Claude Frollo had the chateau and surrounding grounds completely renovated; it took several years to get the home in order. At my insistence, Claude bestowed the name "Chateau duPré" -- Castle by the meadow -- because of the expansive green fields and pastures nearby. And it was a lively, welcoming home, totally different from the drab, austere ambience of the Palais.
The chateau itself was small by most standards; although it was slightly larger than Chateau D'Arcy. It had a charm all its own with its impressive, stately towers. From the south garden one could see the long colonnade winding its way along the uppermost story.
The grounds were the most beautiful; the gardens literally burst with colorful early summer flowers. The south garden in particular was Nadine's favorite. Red brick walls with wrought iron spires and a gate enclosed this area. Inside was a nature lover's paradise. Two giant oaks dominated the space; the walkways were attractively inlaid with red brick and pink mortar. Encircling those trees were redwood benches.
How did Claude Frollo get his hands on redwood? Well, time travel certainly has its advantages, and its rewards. You see, when Fern heard of the renovation, she immediately dispatched Iggy to California. Hmm... Many a guest who visits Chateau duPré often ask Claude, "What kind of wood...?"
However, for today, the questions about redwood benches would be forgotten as our guests posed slightly different inquiries. Come on, think about it: A Steinway concert grand -- an instrument that wouldn't be invented for another 300 years -- situated in Claude Frollo's grand hall. For the next several hours, what went on behind the heavy doors of Chateau duPré soon became the talk of all our 15th Century friends.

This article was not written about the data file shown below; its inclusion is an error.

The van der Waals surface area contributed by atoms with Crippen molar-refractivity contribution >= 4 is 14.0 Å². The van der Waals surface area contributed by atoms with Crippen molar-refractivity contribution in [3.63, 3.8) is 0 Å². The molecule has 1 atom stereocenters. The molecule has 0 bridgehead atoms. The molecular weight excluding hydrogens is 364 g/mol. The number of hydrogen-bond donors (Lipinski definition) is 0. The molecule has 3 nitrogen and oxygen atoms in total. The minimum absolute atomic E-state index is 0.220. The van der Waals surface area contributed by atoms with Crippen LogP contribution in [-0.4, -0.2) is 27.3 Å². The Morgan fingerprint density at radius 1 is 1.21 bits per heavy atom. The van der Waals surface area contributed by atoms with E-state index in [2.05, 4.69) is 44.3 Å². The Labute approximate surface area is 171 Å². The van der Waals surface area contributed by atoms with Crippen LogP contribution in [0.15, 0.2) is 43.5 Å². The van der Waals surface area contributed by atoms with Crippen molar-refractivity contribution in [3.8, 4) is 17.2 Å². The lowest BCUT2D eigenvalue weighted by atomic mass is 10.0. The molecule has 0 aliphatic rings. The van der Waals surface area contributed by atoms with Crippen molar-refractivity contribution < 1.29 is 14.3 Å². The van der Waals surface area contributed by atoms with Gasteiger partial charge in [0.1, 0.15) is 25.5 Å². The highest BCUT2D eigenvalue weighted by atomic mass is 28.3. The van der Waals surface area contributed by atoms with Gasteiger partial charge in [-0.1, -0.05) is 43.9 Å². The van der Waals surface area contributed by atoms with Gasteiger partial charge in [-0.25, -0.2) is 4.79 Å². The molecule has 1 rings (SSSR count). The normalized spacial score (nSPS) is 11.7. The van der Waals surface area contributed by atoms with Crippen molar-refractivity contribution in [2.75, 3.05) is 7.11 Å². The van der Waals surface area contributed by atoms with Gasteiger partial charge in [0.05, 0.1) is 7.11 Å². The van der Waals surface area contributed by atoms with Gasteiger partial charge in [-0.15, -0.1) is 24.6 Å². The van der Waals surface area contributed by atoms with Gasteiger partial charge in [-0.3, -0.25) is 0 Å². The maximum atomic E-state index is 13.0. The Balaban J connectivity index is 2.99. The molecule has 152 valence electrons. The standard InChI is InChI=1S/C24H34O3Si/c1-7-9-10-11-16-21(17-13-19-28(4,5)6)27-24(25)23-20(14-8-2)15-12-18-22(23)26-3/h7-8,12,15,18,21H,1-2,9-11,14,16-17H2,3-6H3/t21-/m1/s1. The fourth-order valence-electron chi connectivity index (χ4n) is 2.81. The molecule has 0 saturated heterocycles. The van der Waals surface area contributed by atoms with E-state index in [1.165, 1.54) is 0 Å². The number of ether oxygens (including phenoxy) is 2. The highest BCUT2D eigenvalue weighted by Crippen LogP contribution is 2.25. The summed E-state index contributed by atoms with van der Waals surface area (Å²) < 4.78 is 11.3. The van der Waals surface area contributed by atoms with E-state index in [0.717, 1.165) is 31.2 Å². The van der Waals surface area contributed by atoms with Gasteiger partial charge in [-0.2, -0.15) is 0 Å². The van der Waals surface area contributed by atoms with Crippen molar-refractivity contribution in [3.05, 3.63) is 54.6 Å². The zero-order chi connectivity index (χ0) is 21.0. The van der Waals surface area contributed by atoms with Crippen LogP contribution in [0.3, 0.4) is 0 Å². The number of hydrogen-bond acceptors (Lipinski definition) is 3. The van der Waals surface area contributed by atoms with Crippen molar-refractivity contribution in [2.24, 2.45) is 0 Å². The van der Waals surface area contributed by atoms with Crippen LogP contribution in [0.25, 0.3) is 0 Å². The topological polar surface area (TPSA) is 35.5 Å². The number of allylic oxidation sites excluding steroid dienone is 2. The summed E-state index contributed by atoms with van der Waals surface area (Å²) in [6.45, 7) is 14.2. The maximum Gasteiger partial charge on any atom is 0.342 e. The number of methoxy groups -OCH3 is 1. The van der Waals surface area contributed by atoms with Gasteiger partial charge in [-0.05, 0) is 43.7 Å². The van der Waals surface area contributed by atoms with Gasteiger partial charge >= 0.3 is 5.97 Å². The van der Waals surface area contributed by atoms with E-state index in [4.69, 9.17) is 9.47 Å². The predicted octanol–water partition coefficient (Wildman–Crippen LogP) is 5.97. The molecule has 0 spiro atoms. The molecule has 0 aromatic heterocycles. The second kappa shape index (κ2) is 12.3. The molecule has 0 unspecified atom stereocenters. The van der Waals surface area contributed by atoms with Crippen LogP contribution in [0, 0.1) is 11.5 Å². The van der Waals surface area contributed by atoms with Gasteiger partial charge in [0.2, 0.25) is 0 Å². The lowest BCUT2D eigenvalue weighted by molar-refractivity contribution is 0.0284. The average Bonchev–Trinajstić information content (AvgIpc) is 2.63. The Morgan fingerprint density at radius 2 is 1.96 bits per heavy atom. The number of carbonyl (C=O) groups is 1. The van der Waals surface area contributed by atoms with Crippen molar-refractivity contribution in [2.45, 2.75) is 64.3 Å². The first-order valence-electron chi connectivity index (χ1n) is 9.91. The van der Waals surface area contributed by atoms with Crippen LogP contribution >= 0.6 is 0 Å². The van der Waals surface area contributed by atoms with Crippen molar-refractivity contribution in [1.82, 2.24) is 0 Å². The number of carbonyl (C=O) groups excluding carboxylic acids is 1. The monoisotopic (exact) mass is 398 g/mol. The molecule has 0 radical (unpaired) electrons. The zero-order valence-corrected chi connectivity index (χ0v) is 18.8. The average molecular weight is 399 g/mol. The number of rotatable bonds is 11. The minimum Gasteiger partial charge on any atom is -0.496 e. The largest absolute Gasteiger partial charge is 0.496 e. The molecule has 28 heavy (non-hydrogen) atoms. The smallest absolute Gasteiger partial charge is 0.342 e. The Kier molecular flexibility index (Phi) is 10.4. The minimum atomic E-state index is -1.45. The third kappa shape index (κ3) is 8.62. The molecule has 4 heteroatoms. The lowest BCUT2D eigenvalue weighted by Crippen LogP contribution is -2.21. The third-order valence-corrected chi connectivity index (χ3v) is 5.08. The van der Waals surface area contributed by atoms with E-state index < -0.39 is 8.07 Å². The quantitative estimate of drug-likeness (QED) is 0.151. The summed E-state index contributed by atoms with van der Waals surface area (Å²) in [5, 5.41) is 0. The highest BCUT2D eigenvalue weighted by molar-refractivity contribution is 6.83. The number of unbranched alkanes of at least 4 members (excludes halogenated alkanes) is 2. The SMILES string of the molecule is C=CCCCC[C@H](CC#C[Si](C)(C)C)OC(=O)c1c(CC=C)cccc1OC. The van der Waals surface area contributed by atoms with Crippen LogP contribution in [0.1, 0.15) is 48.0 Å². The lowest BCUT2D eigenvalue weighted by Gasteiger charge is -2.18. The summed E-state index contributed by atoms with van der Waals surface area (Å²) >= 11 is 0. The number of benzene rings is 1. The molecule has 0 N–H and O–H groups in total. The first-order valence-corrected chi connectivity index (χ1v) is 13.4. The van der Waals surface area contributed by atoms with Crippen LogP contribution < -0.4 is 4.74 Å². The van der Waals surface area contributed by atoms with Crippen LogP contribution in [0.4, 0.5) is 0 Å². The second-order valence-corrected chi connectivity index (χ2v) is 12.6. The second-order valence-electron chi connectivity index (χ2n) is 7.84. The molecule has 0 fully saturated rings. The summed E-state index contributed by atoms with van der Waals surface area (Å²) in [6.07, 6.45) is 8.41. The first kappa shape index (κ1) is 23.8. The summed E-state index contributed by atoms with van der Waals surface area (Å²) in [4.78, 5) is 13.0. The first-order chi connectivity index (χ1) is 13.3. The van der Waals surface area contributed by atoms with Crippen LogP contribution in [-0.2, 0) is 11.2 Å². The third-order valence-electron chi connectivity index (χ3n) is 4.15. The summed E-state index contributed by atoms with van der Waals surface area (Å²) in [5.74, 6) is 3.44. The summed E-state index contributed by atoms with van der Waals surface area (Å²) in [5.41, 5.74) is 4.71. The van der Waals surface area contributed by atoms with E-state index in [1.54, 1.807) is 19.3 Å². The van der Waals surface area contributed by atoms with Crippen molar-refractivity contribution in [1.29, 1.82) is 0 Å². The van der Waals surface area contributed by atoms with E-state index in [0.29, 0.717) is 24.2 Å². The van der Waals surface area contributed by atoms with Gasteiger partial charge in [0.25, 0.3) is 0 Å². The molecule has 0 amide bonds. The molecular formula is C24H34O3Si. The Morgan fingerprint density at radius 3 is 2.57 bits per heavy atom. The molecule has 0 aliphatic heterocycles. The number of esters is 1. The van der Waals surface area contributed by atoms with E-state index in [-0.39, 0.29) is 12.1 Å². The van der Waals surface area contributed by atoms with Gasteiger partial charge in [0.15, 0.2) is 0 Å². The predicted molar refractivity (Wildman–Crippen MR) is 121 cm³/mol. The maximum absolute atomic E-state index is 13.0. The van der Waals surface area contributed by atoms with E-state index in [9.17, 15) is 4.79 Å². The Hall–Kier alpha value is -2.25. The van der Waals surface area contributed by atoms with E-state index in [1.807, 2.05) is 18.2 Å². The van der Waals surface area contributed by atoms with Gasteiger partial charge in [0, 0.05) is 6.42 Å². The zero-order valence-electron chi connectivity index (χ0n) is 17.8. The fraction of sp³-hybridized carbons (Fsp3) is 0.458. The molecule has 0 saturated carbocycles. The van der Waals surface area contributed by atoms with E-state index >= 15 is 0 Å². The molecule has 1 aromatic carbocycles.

There were the usual: Quasimodo, who tore himself away from his cathedral duties. Phoebus accompanied the d'Arcys: Marie-Louise, the family matriarch; Hubert, André and Marie-Louise's only child; Solange Marchand, Marie-Louise's niece; Theirry and Jehan-Henri, Solange's husband and son.
To my surprise, Renée LeBeau, nee de Chateaupers, came to the party. I hadn't seen her since, well since her wedding to Alain LeBeau. Alain is a highly successful textile merchant who was presently in Calais on business. Jehan Frollo, now getting his life on track, accompanied Alain on this trip. As Claude explained to me, Jehan would be gone most of the
"There is still something not quite right, Danisha. Jehan is so apt to brood these days, but perhaps this job will keep his mind off his troubles," Claude Frollo said to me the morning before the party. Yes, Jehan was rather moodier than usual, but I just chalked it up to remaining post-traumatic stress. I agreed with Claude that Jehan's sudden plunge into the business world would help to snap him out of his depression.
More guests! I finally met the woman who everyone said I favored; the woman who played a crucial role in my family tree. I watched in anticipation as Isabelle LaCroix, a bronze-skinned goddess resplendid in sweeping burgundy velvet, dismounted from her carriage. Accompanying her were her husband Vincent and daughter Sybille. Rounding out this group were Laurent d'Anges, Sybille's new husband, and Martine, Laurent's longlost mother. Martine is my kin as well, so is Phoebus by virtue of being Martine's brother...